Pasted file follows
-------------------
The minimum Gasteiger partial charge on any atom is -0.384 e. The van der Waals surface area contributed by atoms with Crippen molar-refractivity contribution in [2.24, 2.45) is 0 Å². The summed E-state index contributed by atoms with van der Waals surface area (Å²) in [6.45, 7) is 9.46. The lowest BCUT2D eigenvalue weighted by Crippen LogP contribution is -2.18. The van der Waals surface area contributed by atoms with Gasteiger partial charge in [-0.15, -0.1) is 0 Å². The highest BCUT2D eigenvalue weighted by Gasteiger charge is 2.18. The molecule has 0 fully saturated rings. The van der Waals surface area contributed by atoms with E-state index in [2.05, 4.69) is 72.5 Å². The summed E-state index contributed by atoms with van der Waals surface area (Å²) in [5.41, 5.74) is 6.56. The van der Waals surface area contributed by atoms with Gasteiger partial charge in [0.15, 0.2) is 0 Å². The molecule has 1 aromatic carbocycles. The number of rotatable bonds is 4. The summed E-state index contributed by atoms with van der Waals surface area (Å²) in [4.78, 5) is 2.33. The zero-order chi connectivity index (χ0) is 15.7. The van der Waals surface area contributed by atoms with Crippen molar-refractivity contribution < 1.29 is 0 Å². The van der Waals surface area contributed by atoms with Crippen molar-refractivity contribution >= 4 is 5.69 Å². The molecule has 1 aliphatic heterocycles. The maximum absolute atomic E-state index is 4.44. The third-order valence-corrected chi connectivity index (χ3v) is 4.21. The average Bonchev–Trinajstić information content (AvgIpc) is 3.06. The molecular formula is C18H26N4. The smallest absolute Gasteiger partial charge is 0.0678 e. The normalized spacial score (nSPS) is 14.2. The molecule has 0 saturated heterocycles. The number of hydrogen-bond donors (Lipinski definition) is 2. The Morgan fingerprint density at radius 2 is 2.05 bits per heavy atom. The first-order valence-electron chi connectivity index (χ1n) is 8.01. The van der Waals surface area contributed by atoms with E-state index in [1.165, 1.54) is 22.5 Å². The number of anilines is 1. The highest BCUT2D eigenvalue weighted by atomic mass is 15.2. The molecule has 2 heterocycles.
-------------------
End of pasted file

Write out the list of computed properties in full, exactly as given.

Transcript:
The minimum Gasteiger partial charge on any atom is -0.384 e. The van der Waals surface area contributed by atoms with Crippen molar-refractivity contribution in [2.24, 2.45) is 0 Å². The summed E-state index contributed by atoms with van der Waals surface area (Å²) in [6.45, 7) is 9.46. The lowest BCUT2D eigenvalue weighted by Crippen LogP contribution is -2.18. The van der Waals surface area contributed by atoms with Gasteiger partial charge in [-0.15, -0.1) is 0 Å². The highest BCUT2D eigenvalue weighted by Gasteiger charge is 2.18. The molecule has 0 fully saturated rings. The van der Waals surface area contributed by atoms with E-state index in [2.05, 4.69) is 72.5 Å². The summed E-state index contributed by atoms with van der Waals surface area (Å²) in [5.41, 5.74) is 6.56. The van der Waals surface area contributed by atoms with Gasteiger partial charge in [0.15, 0.2) is 0 Å². The molecule has 1 aromatic carbocycles. The number of rotatable bonds is 4. The summed E-state index contributed by atoms with van der Waals surface area (Å²) in [4.78, 5) is 2.33. The zero-order chi connectivity index (χ0) is 15.7. The van der Waals surface area contributed by atoms with Crippen molar-refractivity contribution < 1.29 is 0 Å². The van der Waals surface area contributed by atoms with Crippen molar-refractivity contribution >= 4 is 5.69 Å². The molecule has 1 aliphatic heterocycles. The maximum absolute atomic E-state index is 4.44. The third-order valence-corrected chi connectivity index (χ3v) is 4.21. The average Bonchev–Trinajstić information content (AvgIpc) is 3.06. The molecular formula is C18H26N4. The smallest absolute Gasteiger partial charge is 0.0678 e. The normalized spacial score (nSPS) is 14.2. The molecule has 0 saturated heterocycles. The number of hydrogen-bond donors (Lipinski definition) is 2. The Morgan fingerprint density at radius 2 is 2.05 bits per heavy atom. The first-order valence-electron chi connectivity index (χ1n) is 8.01. The van der Waals surface area contributed by atoms with E-state index in [1.165, 1.54) is 22.5 Å². The number of anilines is 1. The highest BCUT2D eigenvalue weighted by atomic mass is 15.2. The molecule has 2 heterocycles.